And she was just dead silent over the phone, because I had hit the nail on the head. This is their second marriage and what didn’t work in the first marriage is repeating itself. I could hear the patterns and when something needs to be said, even though it’s uncomfortable, it needs to be said. And would you call that creativity? Not necessarily, but it’s something that’s almost spiritual and healing. Something needs to be said and I’m the messenger.

You’re tapping into something bigger than you, your intuition, whatever you want to call it.


And that is a part of your creativity.


What three words would you use to describe your business?

Grounding, awareness, clarity.

What three emotions do you want your clients to feel about your work?

Relief, peace of mind, and freedom

How did you get started with your business?

In terms of my grounding in my own finances, it all started with a culture and experience from my grandparents’ generation. So my Mum’s Father ran his own company. He was very entrepreneurial and very successful. That carefulness and rigour with numbers was passed down on to my Mum. As a girl growing up I really learnt from my Mum. I never saw it as Mum training me in personal finance. It was a chore that I did for Mum. She would give me the bill, hand me a credit card, give me the phone and say “Pay this bill.” I would sit there, punch the numbers in on the phone, write down the receipt number and hang up. And that was paying the bill: the electricity bill with the credit card. When the credit card statement came, she’d have the receipts stapled or bundled together and go ‘reconcile this’. So I would pick up the receipt and tick off the item on her credit card bill. And I did that monthly. If something was missing it would be highlighted. I’d show Mum and she’d say “Oh that was…” So everything was balanced and reconciled. Then she’d pay the bill fully without incurring interest. I never saw this as training. I just saw this as helping Mum out with a chore. That was the grounding for why I’m so rigorous with my numbers.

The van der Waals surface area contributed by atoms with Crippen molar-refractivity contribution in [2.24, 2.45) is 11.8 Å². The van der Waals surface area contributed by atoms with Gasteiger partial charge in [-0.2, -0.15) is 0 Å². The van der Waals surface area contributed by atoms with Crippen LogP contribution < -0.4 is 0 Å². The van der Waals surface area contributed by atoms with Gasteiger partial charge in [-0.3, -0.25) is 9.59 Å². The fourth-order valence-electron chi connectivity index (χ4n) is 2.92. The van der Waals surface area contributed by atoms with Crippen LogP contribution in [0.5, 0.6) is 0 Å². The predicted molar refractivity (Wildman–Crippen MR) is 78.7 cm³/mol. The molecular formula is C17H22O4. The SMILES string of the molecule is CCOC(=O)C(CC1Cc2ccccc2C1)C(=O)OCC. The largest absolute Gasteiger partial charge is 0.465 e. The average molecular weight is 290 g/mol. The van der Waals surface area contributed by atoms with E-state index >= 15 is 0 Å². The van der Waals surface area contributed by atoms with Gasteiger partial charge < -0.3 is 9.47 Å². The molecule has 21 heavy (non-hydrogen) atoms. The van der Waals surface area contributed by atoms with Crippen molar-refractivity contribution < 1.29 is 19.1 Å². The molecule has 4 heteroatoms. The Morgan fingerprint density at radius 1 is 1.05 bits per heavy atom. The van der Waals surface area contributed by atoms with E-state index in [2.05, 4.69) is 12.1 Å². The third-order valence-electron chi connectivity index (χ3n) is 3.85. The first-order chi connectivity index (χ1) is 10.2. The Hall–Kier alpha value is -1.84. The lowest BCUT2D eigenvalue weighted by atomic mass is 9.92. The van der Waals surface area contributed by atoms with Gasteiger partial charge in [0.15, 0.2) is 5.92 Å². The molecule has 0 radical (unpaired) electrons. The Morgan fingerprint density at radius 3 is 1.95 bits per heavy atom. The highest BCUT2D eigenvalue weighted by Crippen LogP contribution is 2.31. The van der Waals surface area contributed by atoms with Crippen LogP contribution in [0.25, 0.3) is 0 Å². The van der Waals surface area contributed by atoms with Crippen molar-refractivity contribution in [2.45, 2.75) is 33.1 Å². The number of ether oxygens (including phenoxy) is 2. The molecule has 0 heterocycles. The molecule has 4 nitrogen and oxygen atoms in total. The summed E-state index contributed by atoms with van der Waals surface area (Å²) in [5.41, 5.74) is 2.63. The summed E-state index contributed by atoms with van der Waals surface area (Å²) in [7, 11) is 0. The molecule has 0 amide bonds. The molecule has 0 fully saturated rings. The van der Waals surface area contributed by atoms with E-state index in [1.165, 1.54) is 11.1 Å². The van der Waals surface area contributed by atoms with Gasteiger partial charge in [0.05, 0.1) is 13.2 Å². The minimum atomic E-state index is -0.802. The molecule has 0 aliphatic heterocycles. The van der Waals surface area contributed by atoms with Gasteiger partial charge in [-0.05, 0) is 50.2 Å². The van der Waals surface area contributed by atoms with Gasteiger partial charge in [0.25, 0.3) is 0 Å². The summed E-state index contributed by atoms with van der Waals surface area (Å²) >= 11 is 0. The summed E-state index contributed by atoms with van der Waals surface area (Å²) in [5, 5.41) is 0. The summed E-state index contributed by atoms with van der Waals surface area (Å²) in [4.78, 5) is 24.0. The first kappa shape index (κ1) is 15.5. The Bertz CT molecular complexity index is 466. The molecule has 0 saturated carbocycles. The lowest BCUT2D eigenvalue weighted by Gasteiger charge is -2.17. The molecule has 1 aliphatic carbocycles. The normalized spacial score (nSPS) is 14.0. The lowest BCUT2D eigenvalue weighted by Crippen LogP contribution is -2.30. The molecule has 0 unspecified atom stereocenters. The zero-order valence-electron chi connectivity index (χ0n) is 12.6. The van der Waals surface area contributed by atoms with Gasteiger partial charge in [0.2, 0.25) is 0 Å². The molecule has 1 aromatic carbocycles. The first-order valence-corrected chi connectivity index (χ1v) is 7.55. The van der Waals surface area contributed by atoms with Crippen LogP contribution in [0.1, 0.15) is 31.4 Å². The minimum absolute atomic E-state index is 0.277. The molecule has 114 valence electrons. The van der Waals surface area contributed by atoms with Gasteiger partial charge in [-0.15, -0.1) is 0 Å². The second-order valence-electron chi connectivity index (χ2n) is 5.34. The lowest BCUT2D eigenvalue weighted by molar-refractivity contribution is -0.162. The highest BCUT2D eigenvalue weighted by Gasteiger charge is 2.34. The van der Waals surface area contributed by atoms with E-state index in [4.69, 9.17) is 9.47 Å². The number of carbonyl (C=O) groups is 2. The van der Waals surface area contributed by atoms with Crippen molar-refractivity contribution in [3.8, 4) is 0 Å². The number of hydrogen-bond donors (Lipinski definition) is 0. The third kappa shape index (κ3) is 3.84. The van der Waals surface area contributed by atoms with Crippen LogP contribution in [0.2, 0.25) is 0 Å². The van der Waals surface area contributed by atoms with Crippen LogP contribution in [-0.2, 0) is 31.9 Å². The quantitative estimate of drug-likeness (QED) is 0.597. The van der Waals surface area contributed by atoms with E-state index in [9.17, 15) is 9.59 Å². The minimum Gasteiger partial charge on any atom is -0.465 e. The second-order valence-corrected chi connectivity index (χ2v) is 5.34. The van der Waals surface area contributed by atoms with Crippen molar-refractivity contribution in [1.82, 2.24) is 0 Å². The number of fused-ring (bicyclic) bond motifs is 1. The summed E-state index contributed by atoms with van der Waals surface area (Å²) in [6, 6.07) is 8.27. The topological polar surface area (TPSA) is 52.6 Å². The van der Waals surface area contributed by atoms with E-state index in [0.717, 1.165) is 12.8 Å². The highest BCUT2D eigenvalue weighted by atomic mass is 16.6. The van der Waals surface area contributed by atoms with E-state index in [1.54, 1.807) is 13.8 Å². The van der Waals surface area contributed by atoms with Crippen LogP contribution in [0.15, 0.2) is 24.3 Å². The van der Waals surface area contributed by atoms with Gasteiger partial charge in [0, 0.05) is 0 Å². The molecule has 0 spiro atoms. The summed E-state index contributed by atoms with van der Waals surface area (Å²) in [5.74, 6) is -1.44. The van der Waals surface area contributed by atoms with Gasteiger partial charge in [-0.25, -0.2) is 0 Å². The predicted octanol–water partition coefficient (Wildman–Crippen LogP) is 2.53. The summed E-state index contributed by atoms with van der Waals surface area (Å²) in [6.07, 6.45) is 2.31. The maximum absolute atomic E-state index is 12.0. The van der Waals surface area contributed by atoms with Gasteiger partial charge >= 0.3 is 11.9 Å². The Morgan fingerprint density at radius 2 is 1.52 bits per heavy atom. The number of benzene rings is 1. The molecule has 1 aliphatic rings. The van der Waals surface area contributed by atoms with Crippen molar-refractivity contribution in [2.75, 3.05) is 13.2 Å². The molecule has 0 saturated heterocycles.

In terms of how I got my business started… I had a coaching background. I was passionate about coaching people in making a difference for themselves in their lives whatever that may be. I did that for a period of years. A lot of people always came up to me and say “Fay, I know that you’re good with your numbers, can you just help me out with something?” “Yes of course!” It was a no brainer for me. When I started working for a national finance company in the area of their budgeting it really married up my coaching and my love or my naturalness for finance. That’s how everything got started. After having my son, I knew that I couldn’t go back to a full-time plus over-time job. He was the impetus for me starting Budgeting123.